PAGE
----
warehouse shelves that hoid used equipment at discounted prices.
A number of math and engineering
student groups volunteered their time
Saturday to help out with the Sally Ride
Science Festival, which drew the first
American female astronaut in space to
the North Campus Diag.
A group of 1,000 middle-school-aged
girls and their families took part in the
festival, which Ride created. This year's
event marked the second year in a row
that the traveling festival came to Ann
The festival was designed to support
and encourage girls interested in the life
sciences and math. The day's activities
exposed the girls to a variety of scientif-
ic fields through demonstrations and
According to Ride, the festival's
keynote speaker, research has shown
girls' interest in math and science drops
off severely in the middle-school years.
"We know that lots and lots of girls
going into middle school start to drift
away from (math and science), and we're
trying to take the approach that science
is really cool," she said.
Ride spoke briefly about the February
Columbia shuttle explosion during her
keynote speech. She served on the board
that investigated the disaster and recently
submitted its report to NASA.
"It's going to take NASA a while to
recover," she said.
The next shuttle flight will likely
take place early next summer, Ride
said. "NASA will bounce back
stronger than ever."
Among the groups helping out
were the University's Solar Car
Team, the Society of Automotive
Engineers' Baja Team and the Soci-
ety of Women Engineers.
Engineering senior Maggie Hayes
volunteered at the event for the second
year in a row.
"The Sally Ride Festival is great
because the girls get to learn about the
different application of science,"
Before introducing Ride, Cinda-Sue
Davis, the director of the University's
Women In Science and Engineering Pro-
oam .rad th inned the festiv11ahlld
U New technologies add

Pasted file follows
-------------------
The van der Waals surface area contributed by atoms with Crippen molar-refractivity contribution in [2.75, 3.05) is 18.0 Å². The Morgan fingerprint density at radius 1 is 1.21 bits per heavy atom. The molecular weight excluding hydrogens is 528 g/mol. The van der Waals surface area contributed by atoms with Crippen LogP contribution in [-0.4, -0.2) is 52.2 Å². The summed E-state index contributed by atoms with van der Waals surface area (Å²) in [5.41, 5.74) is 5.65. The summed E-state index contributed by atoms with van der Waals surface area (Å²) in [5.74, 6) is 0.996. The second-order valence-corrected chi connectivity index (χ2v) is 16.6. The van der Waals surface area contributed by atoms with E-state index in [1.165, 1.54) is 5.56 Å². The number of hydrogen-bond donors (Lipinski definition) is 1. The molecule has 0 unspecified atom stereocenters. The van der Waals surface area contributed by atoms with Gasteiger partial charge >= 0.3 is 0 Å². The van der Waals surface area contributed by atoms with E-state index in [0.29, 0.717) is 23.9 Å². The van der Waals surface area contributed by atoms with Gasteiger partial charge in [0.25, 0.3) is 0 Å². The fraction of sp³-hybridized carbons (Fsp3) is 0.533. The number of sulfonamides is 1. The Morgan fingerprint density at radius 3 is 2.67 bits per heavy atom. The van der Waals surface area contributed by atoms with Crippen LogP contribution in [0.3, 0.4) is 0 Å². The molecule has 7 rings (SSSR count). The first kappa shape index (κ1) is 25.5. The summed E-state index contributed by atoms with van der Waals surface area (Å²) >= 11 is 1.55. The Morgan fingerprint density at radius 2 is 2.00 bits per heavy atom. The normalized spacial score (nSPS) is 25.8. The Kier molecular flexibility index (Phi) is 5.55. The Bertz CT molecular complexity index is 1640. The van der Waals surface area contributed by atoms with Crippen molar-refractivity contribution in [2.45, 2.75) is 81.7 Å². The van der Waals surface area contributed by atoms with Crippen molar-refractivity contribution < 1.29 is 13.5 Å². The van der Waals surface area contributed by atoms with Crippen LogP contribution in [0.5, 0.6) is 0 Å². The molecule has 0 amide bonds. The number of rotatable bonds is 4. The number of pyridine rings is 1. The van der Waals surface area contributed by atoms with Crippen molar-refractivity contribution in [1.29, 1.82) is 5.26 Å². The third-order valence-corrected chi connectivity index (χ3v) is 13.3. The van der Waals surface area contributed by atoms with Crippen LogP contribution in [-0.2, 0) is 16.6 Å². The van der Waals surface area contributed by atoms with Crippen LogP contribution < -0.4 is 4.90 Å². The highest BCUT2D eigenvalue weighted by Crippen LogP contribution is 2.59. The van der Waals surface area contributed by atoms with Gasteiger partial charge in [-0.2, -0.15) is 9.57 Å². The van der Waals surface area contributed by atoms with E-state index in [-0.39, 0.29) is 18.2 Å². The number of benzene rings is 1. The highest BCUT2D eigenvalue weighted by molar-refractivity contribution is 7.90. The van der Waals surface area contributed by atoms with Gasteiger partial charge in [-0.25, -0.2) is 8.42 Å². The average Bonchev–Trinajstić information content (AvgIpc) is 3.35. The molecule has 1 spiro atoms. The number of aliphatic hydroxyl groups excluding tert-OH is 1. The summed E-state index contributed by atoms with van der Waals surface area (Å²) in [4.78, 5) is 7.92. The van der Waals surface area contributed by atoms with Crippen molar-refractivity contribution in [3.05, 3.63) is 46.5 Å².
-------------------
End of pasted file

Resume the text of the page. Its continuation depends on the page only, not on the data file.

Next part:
interactive features to keep
By Adam Rosen
Daily Staff Reporter
A generation ago, students did not have the luxu-
ry of attending lectures armed with hourly-updated
Course Tools notes, on-line discussion group post-
ings or even Powerpoint presentation slides.
So has the lecture, the long-cherished tool of
higher education, been rendered obsolete in the
face of modern technology?
Engineering freshman Austin Maxey said he
feels that lectures have become outdated.
"You can get everything online," Maxey said.
"When you print lecture notes off the Internet, you
have everything the professor is going to say."
"Lecturing is a tool like any other - it is good for
covering large amounts of material, and it can moti-
vate students to learn," Kaplan said.
But he added, "(lectures) are not suited to stimu-
lating higher-level thinking, and it's hard to get
feedback to see what is being absorbed by the stu-
dents. You are assuming that everybody is learning
on the same page."
LSA senior Blake Postma had similar criticisms.
"Lectures are just boring. Personally, I don't really
go," Postma said.
In attempts to further engage students in their
lectures, the Physics Department has instituted a
system called "Peer Response" that allows for stu-
dents to provide their lecturer with feedback several
times throughout the course of the lecture.
Physics Prof. Tim McKay regularly utilizes
this system with his large introductory physics
Throughout his lecture, McKay will often ask
studio sets at
h o u s e
is cheap. He
Road, is open Mo
to 6 p.m., Tuesday
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In addition to being a good
place for bargain hunting, Hoff-
man said there is also an ele-
ment of intrigue. "It's just an
interesting place to go to
browse and see the unusual
types of equipment that show
hunting he said.
sition sells surplus the stranger
ent at low prices. items Day
,at 3241 Baxter are skele-
ndays from 12:30 tons from
s and Wednes- the Med-
o 4 p.m., and ical School
to 11:30 a.m. n pr
or visit s o n a 1
~-ofa/PropDisp/ effec ts
such as a
Alwo od e n
even used to sell jewelry," he
said, referring to items
bequeathed to the University in
"I don't know where it's from
- the private things that are left
behind that eventually wind up
here, that's probably the weird-
est stuff you see," he said. "Peo-
ple clean out offices and they
put it on the truck and they
come out here, but every now
and then we get some strange
things, personal things, I'm
pretty sure the University didn't
University departments with
surplus items call Property Dis-
position and get a delivery date,
fill out the appropriate forms,
and then the surplus is picked
up and taken to the warehouse,
where items are tagged with bar
codes and priced based on cur-
rent market rates, past experi-
P~t ad m ntinr nri ,' n
prices as low as $8.
"It is used furniture, but often
it's in good shape," he said.
sculpture of a pair of horns with
flowers carved in between
them, which he keeps near his